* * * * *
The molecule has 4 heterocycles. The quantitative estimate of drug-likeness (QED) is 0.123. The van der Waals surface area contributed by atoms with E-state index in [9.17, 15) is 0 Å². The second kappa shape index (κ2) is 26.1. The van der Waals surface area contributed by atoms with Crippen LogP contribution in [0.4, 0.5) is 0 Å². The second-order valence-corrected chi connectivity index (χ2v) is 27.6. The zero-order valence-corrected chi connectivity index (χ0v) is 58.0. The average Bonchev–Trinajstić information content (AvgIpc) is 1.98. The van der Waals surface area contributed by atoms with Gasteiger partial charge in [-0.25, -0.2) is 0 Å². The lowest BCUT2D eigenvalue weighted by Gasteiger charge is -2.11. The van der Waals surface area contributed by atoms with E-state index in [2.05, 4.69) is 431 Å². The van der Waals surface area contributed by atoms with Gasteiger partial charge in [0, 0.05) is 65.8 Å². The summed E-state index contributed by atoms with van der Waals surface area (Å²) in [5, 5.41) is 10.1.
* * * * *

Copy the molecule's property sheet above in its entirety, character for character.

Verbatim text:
The molecule has 4 heterocycles. The quantitative estimate of drug-likeness (QED) is 0.123. The van der Waals surface area contributed by atoms with E-state index in [9.17, 15) is 0 Å². The second kappa shape index (κ2) is 26.1. The van der Waals surface area contributed by atoms with Crippen LogP contribution in [0.4, 0.5) is 0 Å². The second-order valence-corrected chi connectivity index (χ2v) is 27.6. The zero-order valence-corrected chi connectivity index (χ0v) is 58.0. The average Bonchev–Trinajstić information content (AvgIpc) is 1.98. The van der Waals surface area contributed by atoms with Gasteiger partial charge in [-0.25, -0.2) is 0 Å². The lowest BCUT2D eigenvalue weighted by Gasteiger charge is -2.11. The van der Waals surface area contributed by atoms with E-state index in [2.05, 4.69) is 431 Å². The van der Waals surface area contributed by atoms with Gasteiger partial charge in [0, 0.05) is 65.8 Å². The summed E-state index contributed by atoms with van der Waals surface area (Å²) in [5, 5.41) is 10.1.